Common Signs and Symptoms of a Possible Bed Bug Infestation:
Importance of Cooperation for Prevention and Treatment: To prevent and treat bed bug infestations, it is important for owner(s) and tenant(s) to work together.
Procedure to Report Suspected Infestations: If you suspect that your unit has a bed bug problem, promptly provide the rental property owner with a written notice containing the following information: 1) description of what was discovered; 2) date/time infestation was discovered; 3) location of infestation; 4) name, unit number, and contact information.
Finding a new home is tough, especially in the current market. Looking for a new place is time consuming, frustrating and often emotionally fraught. After all, you plan to spend a significant amount of time and money to be there. You want it to be safe, clean and yet as cheap as possible. So, with emotions running high and often a deadline to move (you’ve already given notice or your lease is nearly up), predators see a target-rich environment in the rental market. Don’t let yourself get scammed!
Every year we are contacted by more and more prospective tenants who have seen our property advertised for far less than it really rents for or who have been asked to send money to some random third party who is trying to use our listing to scam them. While we work incredibly hard to keep bogus listings off rental sites, it really is a game of whack-a-mole.
So, how can you tell if a listing is legitimate? First, you really do need to do a little research on your own to understand the local rental market. Spend some time on rental sites like Zillow, Hotpads, Padmapper and even Craigslist, and look at the prices of properties that are in the same area, are the same size and have similar amenities. Understand that a place with a private garage should cost a little more than one with street parking, and a place with a window air conditioner should cost less than one with central AC. Once you have done that, you should check any property you are considering for the Zillow.com Rent Zestimate. While the Zestimate isn’ t any sort of actual price, it can give you some a baseline to work with.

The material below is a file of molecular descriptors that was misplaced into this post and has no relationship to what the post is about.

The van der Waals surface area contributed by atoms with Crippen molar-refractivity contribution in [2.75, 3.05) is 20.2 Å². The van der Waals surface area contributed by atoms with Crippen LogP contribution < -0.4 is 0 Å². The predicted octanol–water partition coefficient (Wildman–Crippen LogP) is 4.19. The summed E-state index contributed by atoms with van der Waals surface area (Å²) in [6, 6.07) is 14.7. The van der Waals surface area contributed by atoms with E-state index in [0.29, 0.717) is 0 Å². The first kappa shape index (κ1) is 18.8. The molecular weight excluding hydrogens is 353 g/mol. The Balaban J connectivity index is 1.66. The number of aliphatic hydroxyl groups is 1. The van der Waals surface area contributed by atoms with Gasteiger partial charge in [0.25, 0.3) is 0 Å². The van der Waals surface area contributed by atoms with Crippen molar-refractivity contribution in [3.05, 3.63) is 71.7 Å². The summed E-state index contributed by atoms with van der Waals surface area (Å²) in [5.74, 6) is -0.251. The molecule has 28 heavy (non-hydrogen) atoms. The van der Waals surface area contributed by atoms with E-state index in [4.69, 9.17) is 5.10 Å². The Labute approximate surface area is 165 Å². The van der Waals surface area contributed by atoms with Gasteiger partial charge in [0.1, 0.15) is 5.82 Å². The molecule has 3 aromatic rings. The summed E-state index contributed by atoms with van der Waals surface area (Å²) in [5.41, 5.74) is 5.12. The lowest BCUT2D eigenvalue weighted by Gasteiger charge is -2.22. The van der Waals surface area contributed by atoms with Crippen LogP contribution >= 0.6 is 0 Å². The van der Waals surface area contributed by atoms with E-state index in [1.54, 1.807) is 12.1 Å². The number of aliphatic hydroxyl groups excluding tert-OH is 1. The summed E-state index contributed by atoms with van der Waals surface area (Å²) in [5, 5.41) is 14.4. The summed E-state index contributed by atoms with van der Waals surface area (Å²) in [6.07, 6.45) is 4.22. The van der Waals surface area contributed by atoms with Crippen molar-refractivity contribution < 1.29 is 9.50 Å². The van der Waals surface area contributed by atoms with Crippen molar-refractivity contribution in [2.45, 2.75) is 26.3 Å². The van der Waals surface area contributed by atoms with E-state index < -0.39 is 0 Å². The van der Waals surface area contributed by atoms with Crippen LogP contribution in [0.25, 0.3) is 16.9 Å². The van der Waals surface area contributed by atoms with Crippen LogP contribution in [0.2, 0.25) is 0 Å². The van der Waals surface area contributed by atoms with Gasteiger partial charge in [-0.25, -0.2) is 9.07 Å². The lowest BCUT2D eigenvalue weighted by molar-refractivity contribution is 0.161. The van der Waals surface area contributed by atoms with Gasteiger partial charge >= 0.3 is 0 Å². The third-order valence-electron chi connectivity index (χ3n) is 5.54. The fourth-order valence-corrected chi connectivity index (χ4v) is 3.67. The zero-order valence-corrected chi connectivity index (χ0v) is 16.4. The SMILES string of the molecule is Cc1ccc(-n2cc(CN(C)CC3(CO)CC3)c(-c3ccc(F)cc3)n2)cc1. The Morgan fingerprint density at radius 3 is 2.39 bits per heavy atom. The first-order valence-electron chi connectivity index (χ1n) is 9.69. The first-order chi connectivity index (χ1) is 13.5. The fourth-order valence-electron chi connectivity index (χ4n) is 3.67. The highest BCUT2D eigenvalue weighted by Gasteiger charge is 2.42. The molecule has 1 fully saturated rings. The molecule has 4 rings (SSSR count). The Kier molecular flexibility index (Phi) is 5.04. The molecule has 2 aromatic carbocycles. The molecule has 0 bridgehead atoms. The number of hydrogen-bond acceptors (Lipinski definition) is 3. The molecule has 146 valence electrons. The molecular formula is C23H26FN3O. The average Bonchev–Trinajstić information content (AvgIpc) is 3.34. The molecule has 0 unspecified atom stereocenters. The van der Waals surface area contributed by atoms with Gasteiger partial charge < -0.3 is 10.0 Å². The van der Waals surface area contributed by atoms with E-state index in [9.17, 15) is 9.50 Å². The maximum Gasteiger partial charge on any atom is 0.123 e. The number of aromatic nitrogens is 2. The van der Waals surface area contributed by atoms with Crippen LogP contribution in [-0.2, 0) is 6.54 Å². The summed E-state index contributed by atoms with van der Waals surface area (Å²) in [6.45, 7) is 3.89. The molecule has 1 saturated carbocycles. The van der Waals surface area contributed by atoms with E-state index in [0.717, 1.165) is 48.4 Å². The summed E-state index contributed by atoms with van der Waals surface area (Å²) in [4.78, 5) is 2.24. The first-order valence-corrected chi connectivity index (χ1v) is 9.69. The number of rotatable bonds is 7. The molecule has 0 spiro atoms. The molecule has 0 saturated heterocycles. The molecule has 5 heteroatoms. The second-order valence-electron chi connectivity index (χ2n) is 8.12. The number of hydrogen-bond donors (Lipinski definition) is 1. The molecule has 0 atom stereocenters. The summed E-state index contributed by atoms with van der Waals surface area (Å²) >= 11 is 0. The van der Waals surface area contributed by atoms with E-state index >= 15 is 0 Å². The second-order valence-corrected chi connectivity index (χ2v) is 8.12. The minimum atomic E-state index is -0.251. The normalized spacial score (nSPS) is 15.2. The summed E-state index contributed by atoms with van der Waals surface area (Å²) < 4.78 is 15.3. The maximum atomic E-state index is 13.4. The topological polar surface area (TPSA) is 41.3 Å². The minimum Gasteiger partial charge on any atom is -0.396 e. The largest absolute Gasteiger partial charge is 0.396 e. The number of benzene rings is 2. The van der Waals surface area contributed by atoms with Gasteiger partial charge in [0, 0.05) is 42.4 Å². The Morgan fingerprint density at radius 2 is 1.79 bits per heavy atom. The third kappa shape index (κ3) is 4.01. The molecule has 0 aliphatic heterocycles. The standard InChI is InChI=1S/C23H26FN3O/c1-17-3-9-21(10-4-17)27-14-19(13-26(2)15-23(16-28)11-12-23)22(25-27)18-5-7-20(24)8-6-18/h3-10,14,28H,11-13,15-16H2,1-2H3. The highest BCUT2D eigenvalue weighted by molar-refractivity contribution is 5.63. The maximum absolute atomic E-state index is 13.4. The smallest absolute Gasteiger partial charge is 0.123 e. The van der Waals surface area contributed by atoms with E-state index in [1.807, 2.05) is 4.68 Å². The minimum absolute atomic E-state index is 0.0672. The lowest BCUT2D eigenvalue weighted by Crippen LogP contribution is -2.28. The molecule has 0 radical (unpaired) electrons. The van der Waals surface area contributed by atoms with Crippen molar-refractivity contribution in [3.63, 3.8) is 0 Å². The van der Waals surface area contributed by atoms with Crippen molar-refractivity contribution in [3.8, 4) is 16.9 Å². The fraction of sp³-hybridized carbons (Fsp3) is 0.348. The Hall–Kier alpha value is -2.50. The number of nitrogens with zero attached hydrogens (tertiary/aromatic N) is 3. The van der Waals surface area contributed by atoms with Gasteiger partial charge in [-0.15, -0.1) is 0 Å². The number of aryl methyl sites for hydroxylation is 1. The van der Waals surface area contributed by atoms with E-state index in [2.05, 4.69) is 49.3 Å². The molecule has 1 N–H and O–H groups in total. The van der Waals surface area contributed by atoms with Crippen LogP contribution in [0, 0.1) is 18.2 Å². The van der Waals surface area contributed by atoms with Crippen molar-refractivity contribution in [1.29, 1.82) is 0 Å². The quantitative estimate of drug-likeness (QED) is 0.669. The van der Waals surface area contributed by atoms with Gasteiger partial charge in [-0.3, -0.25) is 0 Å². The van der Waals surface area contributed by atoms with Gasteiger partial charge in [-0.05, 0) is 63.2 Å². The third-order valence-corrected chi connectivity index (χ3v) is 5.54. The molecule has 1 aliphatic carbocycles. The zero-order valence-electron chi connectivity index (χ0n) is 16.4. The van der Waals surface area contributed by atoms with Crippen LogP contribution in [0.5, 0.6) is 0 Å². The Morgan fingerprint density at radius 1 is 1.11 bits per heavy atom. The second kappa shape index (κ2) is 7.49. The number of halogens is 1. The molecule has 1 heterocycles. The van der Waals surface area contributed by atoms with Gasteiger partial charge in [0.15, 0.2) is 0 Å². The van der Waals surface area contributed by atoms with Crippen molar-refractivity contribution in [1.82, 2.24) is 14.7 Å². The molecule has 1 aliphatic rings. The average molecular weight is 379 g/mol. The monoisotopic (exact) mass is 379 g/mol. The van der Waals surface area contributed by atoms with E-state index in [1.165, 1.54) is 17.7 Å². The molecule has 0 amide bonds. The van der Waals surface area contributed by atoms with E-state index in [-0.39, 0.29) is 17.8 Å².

Once you have an idea of what a property should be priced, your first clue that a posting you see is a scam is if the price is too good to be true. An asking rent that is significantly below market rates should lead you to start asking questions. Alone, it isn’t a definite sign of a fraudulent listing. It could indicate that it is being rented during an off-peak period (close to the holidays) or that there is some flaw in the property (it is next to a noisy freeway). But it is definitely a red flag.
So, what else should you be looking at to determine whether or not it is a scam? The first thing to do is to check competing websites and compare the same property for other listings. If you find it on Rentals.com, check Zillow and Craigslist. It is vital you check multiple sites because many are owned by the same companies and are simply using the same data. By checking several sites (and it is smart to check the About Us page to see if they are all owned by different companies), you have a better chance of finding whether or not there is another price listed for the same property. You should also check for different contact information. If you find that listings on different websites have different phone numbers, names or emails, one of them is probably fraudulent.
Perhaps the most obvious sign that the listing is a scam is when the landlord can’t or won’t show you the interior. If a landlord asks you to inspect the property by walking around the outside, then it is probably because there is no way for them to show you the inside. It is almost certainly a scam.